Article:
Hit the books

10 books to inspire you in 2018

If your New Year’s resolution is to read more, The DO has 10 recommendations to dive into.

Make space in your day for these 10 reads in 2018 and let your mind expand.

Whether you’re interested in starting a discussion, challenging the status quo or self-discovery, these picks should hit the spot.

1. “Being Mortal, Medicine and What Matters in the End” by Atul Gawande, MD

For perspective seekers

Modern medicine has its limits. Kelly Dinnan, DO, a general and trauma surgeon recommends this read to her students and residents. In this award-winning book, Dr. Gawande explores mortality as part of the medical equation and offers the idea that aging in comfort and living fully can be more important than just extending life.

2. “The Feminine Touch: History of Women in Osteopathic Medicine” by Thomas A. Quinn, DO

For history buffs

Andrew Taylor Still, MD, DO, admitted women to the first osteopathic medical school in 1892. Read the book that inspired the Emmy award-winning PBS documentary, “The Feminine Touch“. Filled with stories of pioneering female osteopathic physicians,  Dr. Quinn documents the struggle for gender equality in medicine and osteopathy’s acceptance as scientifically valid medicine.

3. “New Horizons in Patient Safety: Understanding Communication, Case Studies for Physicians” by Annegret Hannawa, PhD, Robert Juhasz, DO,  Albert Wu, MD

For better communication 

Excellent communication skills are the backbone of medical care. Contributor and AOA past president Dr. Juhasz helped develop the case studies in this book about the importance of patient safety and quality improvement in everyday practice.

4. “Thrive Medicine: How To Cultivate Your Desires And Elevate Your Life” by Colin Zhu, DO

For forward thinkers
Dr. Zhu encourages readers to stretch beyond living and thrive in life.  With the osteopathic philosophy at its core, Dr. Zhu focuses on how to nourish the spirit. Go on a journey to find more enjoyment out of life, discover purpose and deeper understanding.

5. “When Breath Becomes Air” by Paul Kalanithi, MD

For finding purpose

A resident neurosurgeon, Dr. Kalanithi was diagnosed with stage IV lung cancer near the end of his training. In his New York Times bestselling memoir, Dr. Kalanithi tackles the question, “what makes life worth living in the face of death?” See his widow, Lucy Kalanithi, MD, who wrote the epilogue, speak at the LEAD conference in January in Austin.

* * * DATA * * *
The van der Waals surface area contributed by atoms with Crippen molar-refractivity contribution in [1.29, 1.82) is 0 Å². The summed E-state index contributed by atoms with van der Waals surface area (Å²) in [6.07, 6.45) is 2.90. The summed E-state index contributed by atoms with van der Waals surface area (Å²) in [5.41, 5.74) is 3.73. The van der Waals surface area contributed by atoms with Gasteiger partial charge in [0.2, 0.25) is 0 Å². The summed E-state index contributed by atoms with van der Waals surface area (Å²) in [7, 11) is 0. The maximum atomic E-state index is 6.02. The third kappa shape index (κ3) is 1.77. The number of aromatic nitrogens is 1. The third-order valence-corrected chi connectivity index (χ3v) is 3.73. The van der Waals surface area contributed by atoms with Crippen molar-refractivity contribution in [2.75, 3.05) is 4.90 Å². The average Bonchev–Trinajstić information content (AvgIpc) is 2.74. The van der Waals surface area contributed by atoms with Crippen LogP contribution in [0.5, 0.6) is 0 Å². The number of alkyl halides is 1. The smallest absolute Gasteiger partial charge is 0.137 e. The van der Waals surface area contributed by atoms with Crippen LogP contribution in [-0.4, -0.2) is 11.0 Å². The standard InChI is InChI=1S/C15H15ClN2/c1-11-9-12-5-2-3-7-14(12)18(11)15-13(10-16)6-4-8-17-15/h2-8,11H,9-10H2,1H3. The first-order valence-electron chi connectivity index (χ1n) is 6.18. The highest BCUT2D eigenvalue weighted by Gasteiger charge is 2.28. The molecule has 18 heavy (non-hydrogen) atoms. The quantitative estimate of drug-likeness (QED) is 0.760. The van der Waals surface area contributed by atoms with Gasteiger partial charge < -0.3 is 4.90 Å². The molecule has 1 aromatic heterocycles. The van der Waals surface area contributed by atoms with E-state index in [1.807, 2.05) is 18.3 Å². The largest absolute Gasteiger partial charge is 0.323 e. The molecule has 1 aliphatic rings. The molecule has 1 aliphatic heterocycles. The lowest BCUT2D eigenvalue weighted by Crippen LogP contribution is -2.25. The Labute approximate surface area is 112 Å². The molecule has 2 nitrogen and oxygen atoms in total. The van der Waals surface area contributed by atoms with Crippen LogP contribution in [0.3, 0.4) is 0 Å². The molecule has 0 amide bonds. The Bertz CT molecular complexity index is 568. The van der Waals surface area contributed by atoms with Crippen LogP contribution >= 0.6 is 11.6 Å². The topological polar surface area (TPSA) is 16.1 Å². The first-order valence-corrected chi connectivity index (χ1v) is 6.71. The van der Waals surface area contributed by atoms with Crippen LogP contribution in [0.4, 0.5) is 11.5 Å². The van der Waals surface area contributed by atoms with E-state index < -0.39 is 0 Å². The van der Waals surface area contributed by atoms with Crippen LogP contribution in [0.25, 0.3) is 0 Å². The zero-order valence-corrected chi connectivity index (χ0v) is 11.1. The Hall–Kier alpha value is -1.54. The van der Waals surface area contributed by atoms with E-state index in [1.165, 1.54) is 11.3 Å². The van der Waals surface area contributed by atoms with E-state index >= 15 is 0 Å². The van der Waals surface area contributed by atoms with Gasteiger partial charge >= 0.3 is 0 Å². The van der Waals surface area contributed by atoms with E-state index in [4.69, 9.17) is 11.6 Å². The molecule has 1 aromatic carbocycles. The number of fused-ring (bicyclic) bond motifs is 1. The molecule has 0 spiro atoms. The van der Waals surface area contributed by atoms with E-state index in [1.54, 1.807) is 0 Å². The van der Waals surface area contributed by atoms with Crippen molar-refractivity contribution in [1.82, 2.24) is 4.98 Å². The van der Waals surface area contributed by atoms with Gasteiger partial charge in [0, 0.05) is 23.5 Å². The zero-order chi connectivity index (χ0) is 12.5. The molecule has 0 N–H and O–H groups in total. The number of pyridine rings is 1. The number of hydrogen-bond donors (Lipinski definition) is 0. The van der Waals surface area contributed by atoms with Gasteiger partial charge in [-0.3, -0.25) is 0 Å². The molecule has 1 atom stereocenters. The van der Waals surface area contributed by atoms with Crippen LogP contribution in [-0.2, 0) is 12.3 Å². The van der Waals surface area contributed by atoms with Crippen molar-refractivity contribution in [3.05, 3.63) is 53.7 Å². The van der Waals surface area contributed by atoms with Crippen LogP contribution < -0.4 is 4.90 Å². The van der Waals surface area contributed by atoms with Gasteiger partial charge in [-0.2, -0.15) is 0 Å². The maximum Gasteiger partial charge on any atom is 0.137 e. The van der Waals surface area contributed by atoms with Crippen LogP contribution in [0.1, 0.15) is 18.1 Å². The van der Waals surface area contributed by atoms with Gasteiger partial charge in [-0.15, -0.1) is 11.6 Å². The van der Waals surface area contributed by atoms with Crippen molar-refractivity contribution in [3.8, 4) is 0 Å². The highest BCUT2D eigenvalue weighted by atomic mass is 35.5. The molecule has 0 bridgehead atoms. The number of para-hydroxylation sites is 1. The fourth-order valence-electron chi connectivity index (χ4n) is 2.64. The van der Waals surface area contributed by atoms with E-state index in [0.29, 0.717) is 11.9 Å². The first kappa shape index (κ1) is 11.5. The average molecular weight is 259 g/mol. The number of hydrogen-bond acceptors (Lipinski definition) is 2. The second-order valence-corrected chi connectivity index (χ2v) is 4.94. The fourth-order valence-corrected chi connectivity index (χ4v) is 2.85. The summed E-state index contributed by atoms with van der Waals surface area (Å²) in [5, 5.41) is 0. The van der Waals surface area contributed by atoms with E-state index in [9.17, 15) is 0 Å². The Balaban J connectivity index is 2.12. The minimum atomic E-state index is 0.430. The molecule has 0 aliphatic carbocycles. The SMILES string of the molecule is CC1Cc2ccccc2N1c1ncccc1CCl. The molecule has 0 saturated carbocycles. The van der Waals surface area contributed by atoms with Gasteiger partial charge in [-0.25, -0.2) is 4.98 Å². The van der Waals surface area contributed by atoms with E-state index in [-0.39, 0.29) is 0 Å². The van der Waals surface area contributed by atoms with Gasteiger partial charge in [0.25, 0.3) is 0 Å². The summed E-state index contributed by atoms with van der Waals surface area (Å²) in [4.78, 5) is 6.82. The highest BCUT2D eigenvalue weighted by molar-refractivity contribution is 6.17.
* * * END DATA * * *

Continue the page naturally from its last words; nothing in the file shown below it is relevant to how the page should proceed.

6. “The Sleep Revolution” by Arianna Huffington

For resilience

OMED 2017 keynote speaker Arianna Huffington spoke about the importance of building resilience into your life.  In “The Sleep Revolution,” she argues sleep isn’t just important for our health, but necessary if we want to achieve our goals. Rest up in order to be your best self as Huffington has the tips and tricks to finding a good night’s rest.

7. “In-Training: Stories from Tomorrow’s Physicians” by Ajay Major, MD, and Aleena Paul, MD

For dialogue
In these vignettes written by medical students on humanism, patient encounters and the trials of trainingthese stories get inside the minds of future physicians. Each narrative is accompanied by questions written by the editors to dig further into the discussion.

8. “An American Sickness: How Healthcare Became Big Business and How You Can Take it Back” by Elisabeth Rosenthal, MD

For revolutionaries 
Dr. Rosenthal investigates how the health care system in the United States failed and why medical bills are so high. Demand reform and take back the system with her guidance.

9. “Pandora’s Lab: Seven Stories of Science Gone Wrong” by Paul A. Offit, MD

For science junkies

Sometimes scientists need to give up their theories when data is unsupported. Using seven examples from science, Dr. Offit explains how we should be cautious of our findings, avoid making broad claims and, most importantly, learn from past mistakes.

10. “Inner Strength: Osteopathic Medical Students Reflect on Resiliency” by Tyler Cymet, DO

For students

This collection of essays, from the 2015-2016 Student DO of the Year honorees, explores the range of emotions that comprise the medical school experience. Students hoping to find resilience during a stressful time should read this book to know they’re not alone.

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